There's so much focus put on the idea that only big companies are ripped off, but so are small companies doing great things. And also individuals ...

    In my spare time I make music, and it really surprises me that I can find my tracks being downloaded 1000s of times from torrents when I've only ever sold a few dozen copies from my web site. I know from experience that people do not download from a torrent to 'check something out to buy later.'

    I'm just a small guy trying to make great music. It's flattering that people are listening to it, but unfortunately i can't download my keyboards and computer from a torrent. How should I support the cost of making my music if people like Justin Stamross think it's his right to take it all for free, and then thumb his nose at me for the privilege?

    When you steal, you don't just hurt corporations. You hurt the people that are creating the content you steal. That means you hurt our culture, and in the end hurt your chance to get that amazing content in any form, free or otherwise.

    If I could do it all again, I'd be a lawyer and not an artist, because people like Justin Stamross make it hard for the artist to exist ...

    Justin Stamross, you should be ashamed of yourself ... though I know you're not capable of even understanding why ...
  37. fard gard from Vancouver, writes: I really hope people appreciate the gravity of their cause. Large companies are essentially creating their own laws which is simply unacceptable.

    Agree or disagree with the service they offer it's important we all recognize why we shouldn't be controlled by corrupt politicians being influenced by financial gain.
  38. fard gard from Vancouver, writes: Mac Lover,

    The 1,000 people who downloaded your music had no intention of ever paying for it so it's a flawed argument. It's not as if they downloaded it illegally and therefore you lost out on revenue.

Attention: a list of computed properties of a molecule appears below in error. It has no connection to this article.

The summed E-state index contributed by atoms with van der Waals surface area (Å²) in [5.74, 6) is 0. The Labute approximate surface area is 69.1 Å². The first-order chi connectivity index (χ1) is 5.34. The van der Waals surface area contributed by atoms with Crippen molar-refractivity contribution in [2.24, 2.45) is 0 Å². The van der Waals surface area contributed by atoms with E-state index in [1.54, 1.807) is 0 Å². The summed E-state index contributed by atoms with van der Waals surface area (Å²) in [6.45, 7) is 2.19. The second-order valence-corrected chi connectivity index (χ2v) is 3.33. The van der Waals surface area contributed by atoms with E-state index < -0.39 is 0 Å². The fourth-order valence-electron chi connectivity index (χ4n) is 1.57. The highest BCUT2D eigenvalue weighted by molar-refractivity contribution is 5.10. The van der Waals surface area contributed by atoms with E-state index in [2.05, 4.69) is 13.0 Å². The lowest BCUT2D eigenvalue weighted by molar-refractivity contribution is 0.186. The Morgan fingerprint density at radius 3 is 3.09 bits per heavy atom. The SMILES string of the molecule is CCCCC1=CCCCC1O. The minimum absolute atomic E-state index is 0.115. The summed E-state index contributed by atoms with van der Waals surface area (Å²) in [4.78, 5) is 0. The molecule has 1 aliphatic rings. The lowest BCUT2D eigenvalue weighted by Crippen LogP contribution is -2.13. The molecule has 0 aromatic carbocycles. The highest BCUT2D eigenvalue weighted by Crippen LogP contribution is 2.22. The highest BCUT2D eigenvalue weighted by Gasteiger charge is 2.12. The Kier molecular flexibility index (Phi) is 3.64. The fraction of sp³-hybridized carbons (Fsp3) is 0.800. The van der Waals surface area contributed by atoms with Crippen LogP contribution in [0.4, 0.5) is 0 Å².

How are you better off having 0 people buy your music but also 0 brand recognition as an artist? At least by people sharing your music you're increasing your brand recognition.

    The problem that many people who are against piracy don't get is it's not a direct loss. I for example download movies I would NEVER pay to see in theatres or rent. So who is really being hurt? If it's a good movie I'm the first to tell people it's good and their choice may be to go to a theatre or rent the film. That's a win win if you ask me.
  39. Mac Lover from Canada writes: fard gard from Vancouver, writes: 'The 1,000 people who downloaded your music had no intention of ever paying for it so it's a flawed argument.'

    How do you know that? In fact, you're using the same 'flawed argument' that everybody who tries to justify stealing content uses.

    Be honest with yourself ... when you want to listen to a new song, do you go buy it? Or do you download it from a torrent? I bet you download it from a torrent and don't even think of buying it.

    And if you like it, do you then go buy it? Do you send your friends to a link on my website? Or to a link in the torrent?

    If it wasn't in the torrent, you would buy it. But because it's free in the torrent, you don't buy it. So who has the flawed argument? You are just trying to justify theft and coddle yourself into believing it's your right to steal ...
  40. Justin M from vancouver, Canada writes: while I do download music CDs that I like..when the bands that I really like come to vancouver, I try to go their concerts and maybe buy some merchandise. tickets arent cheap.
  41. Robert Lepage from Canada writes: If I find something I enjoy, and I know that the artists will receive all compensation for their work (and not people who profit from their work), then I have no problems buying their CD. However, when the music is produced through a massive company, like EMI or Sony, and the artists doesn't see a whit of my money, then I have no qualms about downloading content.

    Artists like Radiohead and Nine Inch Nails are starting to proliferate their music through their websites. They accept donations, and sometimes they are even given out for free (as was The Slip from NIN). Other artists, such as Lily Allen, made her entire career by distributing her music for free.

    The King Kong argument is good enough for me.